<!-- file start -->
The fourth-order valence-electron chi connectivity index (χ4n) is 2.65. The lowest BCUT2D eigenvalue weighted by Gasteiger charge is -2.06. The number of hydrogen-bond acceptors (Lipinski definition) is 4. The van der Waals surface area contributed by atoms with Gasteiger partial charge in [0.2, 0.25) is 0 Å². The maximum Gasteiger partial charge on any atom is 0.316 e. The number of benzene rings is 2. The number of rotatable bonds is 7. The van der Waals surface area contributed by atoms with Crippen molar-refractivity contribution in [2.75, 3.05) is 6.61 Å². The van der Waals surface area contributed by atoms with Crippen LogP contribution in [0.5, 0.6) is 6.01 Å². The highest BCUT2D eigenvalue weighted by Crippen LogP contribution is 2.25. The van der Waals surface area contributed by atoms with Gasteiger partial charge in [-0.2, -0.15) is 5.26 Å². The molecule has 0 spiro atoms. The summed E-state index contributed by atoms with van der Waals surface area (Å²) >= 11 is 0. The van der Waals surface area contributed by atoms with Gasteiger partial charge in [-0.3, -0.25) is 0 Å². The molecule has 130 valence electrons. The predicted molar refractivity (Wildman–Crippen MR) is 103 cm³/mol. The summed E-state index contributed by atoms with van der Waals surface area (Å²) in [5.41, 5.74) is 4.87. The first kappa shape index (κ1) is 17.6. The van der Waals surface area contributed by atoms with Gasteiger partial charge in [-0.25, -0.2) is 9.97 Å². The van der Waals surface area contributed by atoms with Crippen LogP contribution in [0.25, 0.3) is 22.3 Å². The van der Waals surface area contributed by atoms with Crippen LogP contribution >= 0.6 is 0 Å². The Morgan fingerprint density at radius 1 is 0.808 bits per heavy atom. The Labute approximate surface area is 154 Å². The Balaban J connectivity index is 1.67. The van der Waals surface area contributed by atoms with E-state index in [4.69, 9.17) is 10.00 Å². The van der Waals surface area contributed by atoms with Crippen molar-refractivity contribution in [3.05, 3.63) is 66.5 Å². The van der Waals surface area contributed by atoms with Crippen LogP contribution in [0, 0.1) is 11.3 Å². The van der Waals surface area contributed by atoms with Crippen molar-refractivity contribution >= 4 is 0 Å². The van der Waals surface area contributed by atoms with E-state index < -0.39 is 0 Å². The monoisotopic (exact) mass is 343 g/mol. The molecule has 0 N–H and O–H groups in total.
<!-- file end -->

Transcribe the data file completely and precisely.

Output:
The fourth-order valence-electron chi connectivity index (χ4n) is 2.65. The lowest BCUT2D eigenvalue weighted by Gasteiger charge is -2.06. The number of hydrogen-bond acceptors (Lipinski definition) is 4. The van der Waals surface area contributed by atoms with Gasteiger partial charge in [0.2, 0.25) is 0 Å². The maximum Gasteiger partial charge on any atom is 0.316 e. The number of benzene rings is 2. The number of rotatable bonds is 7. The van der Waals surface area contributed by atoms with Crippen molar-refractivity contribution in [2.75, 3.05) is 6.61 Å². The van der Waals surface area contributed by atoms with Crippen LogP contribution in [0.5, 0.6) is 6.01 Å². The highest BCUT2D eigenvalue weighted by Crippen LogP contribution is 2.25. The van der Waals surface area contributed by atoms with Gasteiger partial charge in [-0.2, -0.15) is 5.26 Å². The molecule has 0 spiro atoms. The summed E-state index contributed by atoms with van der Waals surface area (Å²) >= 11 is 0. The van der Waals surface area contributed by atoms with Gasteiger partial charge in [-0.3, -0.25) is 0 Å². The molecule has 130 valence electrons. The predicted molar refractivity (Wildman–Crippen MR) is 103 cm³/mol. The summed E-state index contributed by atoms with van der Waals surface area (Å²) in [5.41, 5.74) is 4.87. The first kappa shape index (κ1) is 17.6. The van der Waals surface area contributed by atoms with Gasteiger partial charge in [-0.25, -0.2) is 9.97 Å². The van der Waals surface area contributed by atoms with Crippen LogP contribution in [0.25, 0.3) is 22.3 Å². The van der Waals surface area contributed by atoms with Crippen LogP contribution >= 0.6 is 0 Å². The Morgan fingerprint density at radius 1 is 0.808 bits per heavy atom. The Labute approximate surface area is 154 Å². The Balaban J connectivity index is 1.67. The van der Waals surface area contributed by atoms with E-state index in [4.69, 9.17) is 10.00 Å². The van der Waals surface area contributed by atoms with Crippen molar-refractivity contribution in [3.05, 3.63) is 66.5 Å². The van der Waals surface area contributed by atoms with Crippen LogP contribution in [0, 0.1) is 11.3 Å². The van der Waals surface area contributed by atoms with Crippen molar-refractivity contribution >= 4 is 0 Å². The van der Waals surface area contributed by atoms with E-state index < -0.39 is 0 Å². The monoisotopic (exact) mass is 343 g/mol. The molecule has 0 N–H and O–H groups in total.